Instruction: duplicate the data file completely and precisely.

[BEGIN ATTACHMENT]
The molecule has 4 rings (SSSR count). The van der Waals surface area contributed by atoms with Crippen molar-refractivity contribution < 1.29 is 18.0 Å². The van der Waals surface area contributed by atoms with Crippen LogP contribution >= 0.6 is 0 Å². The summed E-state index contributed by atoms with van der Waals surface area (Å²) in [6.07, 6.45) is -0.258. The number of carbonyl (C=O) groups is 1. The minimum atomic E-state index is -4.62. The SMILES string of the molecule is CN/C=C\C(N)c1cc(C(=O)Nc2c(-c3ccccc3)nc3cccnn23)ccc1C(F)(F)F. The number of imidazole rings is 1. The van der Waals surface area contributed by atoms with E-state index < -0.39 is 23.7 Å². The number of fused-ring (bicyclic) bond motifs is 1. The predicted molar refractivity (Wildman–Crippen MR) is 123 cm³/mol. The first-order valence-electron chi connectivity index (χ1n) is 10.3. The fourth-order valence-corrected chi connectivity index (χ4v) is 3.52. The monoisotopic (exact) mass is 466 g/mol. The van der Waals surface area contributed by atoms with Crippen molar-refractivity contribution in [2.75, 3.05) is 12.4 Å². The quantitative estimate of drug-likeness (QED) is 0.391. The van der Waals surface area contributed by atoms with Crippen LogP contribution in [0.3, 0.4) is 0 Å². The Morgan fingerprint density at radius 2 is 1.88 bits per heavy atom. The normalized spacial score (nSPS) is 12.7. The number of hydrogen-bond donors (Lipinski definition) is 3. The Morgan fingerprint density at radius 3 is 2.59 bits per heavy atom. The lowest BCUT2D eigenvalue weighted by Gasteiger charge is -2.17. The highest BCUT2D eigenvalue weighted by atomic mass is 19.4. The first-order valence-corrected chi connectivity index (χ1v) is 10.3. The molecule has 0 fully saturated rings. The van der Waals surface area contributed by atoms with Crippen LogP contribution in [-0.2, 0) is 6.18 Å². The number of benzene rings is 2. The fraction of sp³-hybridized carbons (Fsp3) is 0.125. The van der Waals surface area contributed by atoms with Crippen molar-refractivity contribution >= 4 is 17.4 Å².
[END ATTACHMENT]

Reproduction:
The molecule has 4 rings (SSSR count). The van der Waals surface area contributed by atoms with Crippen molar-refractivity contribution < 1.29 is 18.0 Å². The van der Waals surface area contributed by atoms with Crippen LogP contribution >= 0.6 is 0 Å². The summed E-state index contributed by atoms with van der Waals surface area (Å²) in [6.07, 6.45) is -0.258. The number of carbonyl (C=O) groups is 1. The minimum atomic E-state index is -4.62. The SMILES string of the molecule is CN/C=C\C(N)c1cc(C(=O)Nc2c(-c3ccccc3)nc3cccnn23)ccc1C(F)(F)F. The number of imidazole rings is 1. The van der Waals surface area contributed by atoms with E-state index < -0.39 is 23.7 Å². The number of fused-ring (bicyclic) bond motifs is 1. The predicted molar refractivity (Wildman–Crippen MR) is 123 cm³/mol. The first-order valence-electron chi connectivity index (χ1n) is 10.3. The fourth-order valence-corrected chi connectivity index (χ4v) is 3.52. The monoisotopic (exact) mass is 466 g/mol. The van der Waals surface area contributed by atoms with Crippen molar-refractivity contribution in [2.75, 3.05) is 12.4 Å². The quantitative estimate of drug-likeness (QED) is 0.391. The van der Waals surface area contributed by atoms with Crippen LogP contribution in [0.3, 0.4) is 0 Å². The Morgan fingerprint density at radius 2 is 1.88 bits per heavy atom. The normalized spacial score (nSPS) is 12.7. The number of hydrogen-bond donors (Lipinski definition) is 3. The Morgan fingerprint density at radius 3 is 2.59 bits per heavy atom. The lowest BCUT2D eigenvalue weighted by Gasteiger charge is -2.17. The highest BCUT2D eigenvalue weighted by atomic mass is 19.4. The first-order valence-corrected chi connectivity index (χ1v) is 10.3. The molecule has 0 fully saturated rings. The van der Waals surface area contributed by atoms with Crippen LogP contribution in [-0.2, 0) is 6.18 Å². The number of benzene rings is 2. The fraction of sp³-hybridized carbons (Fsp3) is 0.125. The van der Waals surface area contributed by atoms with Crippen molar-refractivity contribution >= 4 is 17.4 Å².